So a company has seen your work. They love it! They want you to produce your show on their channel. All great news right?
One thing about self-producers is that we are used to doing everything on our own. The A to Z of production is you, so there are no methods to learn, no protocols. It’s your style, your time line, and your way. So here are some tips from moving from a one-man army to a network producer in a snap.
Be up on their procedures from the start. On your initial meeting green lighting your show add specific procedure questions. Tech Sheet Format, Editing responsibilities, assets, music, etc… The more you know, the better prepared you are to make the first episode your best.
The best way to communicate is through a script or tech sheet. For your scripted shows, this means a solid script. Detailed with not only dialogue, but points of titles, graphics and more. This will give your studio the information it needs to make a shot list and more. For unscripted, this tool is your tech sheet. For your tech sheet, include visual and audio cues, titles, and assets, names of guests and social handles for your studio ready. The more detailed it is, the better the situation you are walking into on “go day”.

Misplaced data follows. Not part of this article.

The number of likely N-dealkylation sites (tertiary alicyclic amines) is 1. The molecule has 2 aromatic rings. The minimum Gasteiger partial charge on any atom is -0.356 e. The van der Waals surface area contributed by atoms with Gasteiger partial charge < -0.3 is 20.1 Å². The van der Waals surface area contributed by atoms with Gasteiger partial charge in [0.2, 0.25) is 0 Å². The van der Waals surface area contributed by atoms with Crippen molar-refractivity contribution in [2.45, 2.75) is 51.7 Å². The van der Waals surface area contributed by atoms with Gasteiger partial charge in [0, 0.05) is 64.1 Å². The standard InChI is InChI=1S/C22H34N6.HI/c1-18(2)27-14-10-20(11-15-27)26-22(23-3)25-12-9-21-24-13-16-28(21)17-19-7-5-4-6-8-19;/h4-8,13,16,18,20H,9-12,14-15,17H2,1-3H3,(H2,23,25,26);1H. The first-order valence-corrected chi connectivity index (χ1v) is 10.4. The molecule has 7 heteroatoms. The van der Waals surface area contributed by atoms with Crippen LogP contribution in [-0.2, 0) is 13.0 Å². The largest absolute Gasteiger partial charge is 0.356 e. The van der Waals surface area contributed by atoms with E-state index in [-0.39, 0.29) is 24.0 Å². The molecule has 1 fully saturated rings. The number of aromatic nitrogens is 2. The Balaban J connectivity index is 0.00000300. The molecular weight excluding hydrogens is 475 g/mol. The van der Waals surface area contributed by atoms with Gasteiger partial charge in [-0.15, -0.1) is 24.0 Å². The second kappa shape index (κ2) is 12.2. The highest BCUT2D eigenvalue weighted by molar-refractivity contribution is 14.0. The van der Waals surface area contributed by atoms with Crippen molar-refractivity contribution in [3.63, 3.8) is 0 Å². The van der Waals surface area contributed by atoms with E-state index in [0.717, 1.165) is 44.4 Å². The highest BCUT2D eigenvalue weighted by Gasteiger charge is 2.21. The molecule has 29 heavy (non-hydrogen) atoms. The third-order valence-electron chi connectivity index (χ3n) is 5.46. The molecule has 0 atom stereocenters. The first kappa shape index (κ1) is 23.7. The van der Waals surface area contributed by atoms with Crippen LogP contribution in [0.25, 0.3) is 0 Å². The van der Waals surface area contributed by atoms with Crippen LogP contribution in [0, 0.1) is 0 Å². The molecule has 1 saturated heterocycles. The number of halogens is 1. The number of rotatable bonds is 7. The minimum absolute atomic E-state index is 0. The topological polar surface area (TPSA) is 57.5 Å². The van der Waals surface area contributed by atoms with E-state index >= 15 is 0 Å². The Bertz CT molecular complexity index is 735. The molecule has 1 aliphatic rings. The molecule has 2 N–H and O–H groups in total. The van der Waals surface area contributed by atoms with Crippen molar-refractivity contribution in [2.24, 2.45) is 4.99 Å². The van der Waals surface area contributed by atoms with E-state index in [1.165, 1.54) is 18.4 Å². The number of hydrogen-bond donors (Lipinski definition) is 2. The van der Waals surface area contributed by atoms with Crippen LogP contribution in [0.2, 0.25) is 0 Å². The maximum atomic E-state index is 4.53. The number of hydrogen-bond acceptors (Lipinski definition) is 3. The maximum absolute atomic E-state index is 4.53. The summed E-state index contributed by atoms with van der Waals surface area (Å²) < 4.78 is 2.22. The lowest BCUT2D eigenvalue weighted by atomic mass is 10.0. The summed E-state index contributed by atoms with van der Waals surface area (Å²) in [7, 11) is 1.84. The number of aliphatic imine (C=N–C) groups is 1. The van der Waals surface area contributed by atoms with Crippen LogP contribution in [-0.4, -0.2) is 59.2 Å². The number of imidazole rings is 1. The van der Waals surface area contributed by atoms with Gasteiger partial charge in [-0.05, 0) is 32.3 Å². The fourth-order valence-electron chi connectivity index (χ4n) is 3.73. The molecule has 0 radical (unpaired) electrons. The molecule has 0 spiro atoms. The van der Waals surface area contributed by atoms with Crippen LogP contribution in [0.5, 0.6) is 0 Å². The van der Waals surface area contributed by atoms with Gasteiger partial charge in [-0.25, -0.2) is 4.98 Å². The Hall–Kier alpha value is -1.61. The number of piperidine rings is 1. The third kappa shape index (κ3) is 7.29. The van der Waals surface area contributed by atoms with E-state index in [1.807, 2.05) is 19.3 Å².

While this may seem obvious, it’s the most important. You must communicate and in a healthy manner. This means labeling emails with subjects that allow producers and everyone involved to easily search for the information they are looking for. While emails may be lost, or moved under a pile of chaos, you can easily pull them up if they are labeled.
Know your crew.
I know. Your crew has been your friends and family so long you never needed to this, but things are on a bigger scale now. Get to know the methods of your crew. Appreciate them and open up communication with them as these are the people you will be relying on to continue your show.
Be true to your project.
This is your vision. Your baby. Don’t lose that! Keep your vision solid, and while being polite is nice and should always be in your pocket, so should communicating your vision and standing up for your project’s direction.
Just remember each crew and each company you work for is different which will cause different challenges. Just communicate and be prepared and know this will not be your last production, and with each one we all grow. Imagine how on point your twentieth production will be! Breath and go get ‘em!
To see these tips in action, and watch a production grow keep up with my new show: http://thestream.tv/comics-n-cocktails-promo/